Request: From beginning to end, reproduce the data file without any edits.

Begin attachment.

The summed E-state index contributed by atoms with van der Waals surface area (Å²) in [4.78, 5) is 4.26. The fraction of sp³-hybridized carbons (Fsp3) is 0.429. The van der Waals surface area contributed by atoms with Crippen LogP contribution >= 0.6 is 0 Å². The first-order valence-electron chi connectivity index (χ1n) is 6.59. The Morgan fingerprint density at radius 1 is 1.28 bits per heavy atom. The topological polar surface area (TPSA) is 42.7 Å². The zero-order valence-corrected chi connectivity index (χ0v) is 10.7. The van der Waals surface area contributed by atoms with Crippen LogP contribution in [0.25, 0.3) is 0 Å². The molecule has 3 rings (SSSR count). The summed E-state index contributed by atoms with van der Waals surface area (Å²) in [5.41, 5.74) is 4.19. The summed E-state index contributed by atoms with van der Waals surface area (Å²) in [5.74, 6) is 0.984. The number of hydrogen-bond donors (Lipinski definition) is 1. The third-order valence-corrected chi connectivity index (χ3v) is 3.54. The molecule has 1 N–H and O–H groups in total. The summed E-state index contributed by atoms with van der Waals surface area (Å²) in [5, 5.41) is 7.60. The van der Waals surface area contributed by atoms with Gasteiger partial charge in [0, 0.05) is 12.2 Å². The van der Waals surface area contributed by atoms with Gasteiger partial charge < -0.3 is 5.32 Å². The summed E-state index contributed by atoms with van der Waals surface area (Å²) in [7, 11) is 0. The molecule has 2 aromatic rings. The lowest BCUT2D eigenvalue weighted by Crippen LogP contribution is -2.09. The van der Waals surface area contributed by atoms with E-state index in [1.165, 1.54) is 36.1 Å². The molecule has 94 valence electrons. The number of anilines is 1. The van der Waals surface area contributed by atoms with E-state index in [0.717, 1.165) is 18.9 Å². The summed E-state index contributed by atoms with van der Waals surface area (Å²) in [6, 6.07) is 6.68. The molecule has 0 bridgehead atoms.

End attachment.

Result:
The summed E-state index contributed by atoms with van der Waals surface area (Å²) in [4.78, 5) is 4.26. The fraction of sp³-hybridized carbons (Fsp3) is 0.429. The van der Waals surface area contributed by atoms with Crippen LogP contribution >= 0.6 is 0 Å². The first-order valence-electron chi connectivity index (χ1n) is 6.59. The Morgan fingerprint density at radius 1 is 1.28 bits per heavy atom. The topological polar surface area (TPSA) is 42.7 Å². The zero-order valence-corrected chi connectivity index (χ0v) is 10.7. The van der Waals surface area contributed by atoms with Crippen LogP contribution in [0.25, 0.3) is 0 Å². The molecule has 3 rings (SSSR count). The summed E-state index contributed by atoms with van der Waals surface area (Å²) in [5.41, 5.74) is 4.19. The summed E-state index contributed by atoms with van der Waals surface area (Å²) in [5.74, 6) is 0.984. The number of hydrogen-bond donors (Lipinski definition) is 1. The third-order valence-corrected chi connectivity index (χ3v) is 3.54. The molecule has 1 N–H and O–H groups in total. The summed E-state index contributed by atoms with van der Waals surface area (Å²) in [5, 5.41) is 7.60. The van der Waals surface area contributed by atoms with Gasteiger partial charge in [0, 0.05) is 12.2 Å². The van der Waals surface area contributed by atoms with Gasteiger partial charge < -0.3 is 5.32 Å². The summed E-state index contributed by atoms with van der Waals surface area (Å²) in [7, 11) is 0. The molecule has 2 aromatic rings. The lowest BCUT2D eigenvalue weighted by Crippen LogP contribution is -2.09. The van der Waals surface area contributed by atoms with E-state index in [1.165, 1.54) is 36.1 Å². The molecule has 94 valence electrons. The number of anilines is 1. The van der Waals surface area contributed by atoms with E-state index in [0.717, 1.165) is 18.9 Å². The summed E-state index contributed by atoms with van der Waals surface area (Å²) in [6, 6.07) is 6.68. The molecule has 0 bridgehead atoms.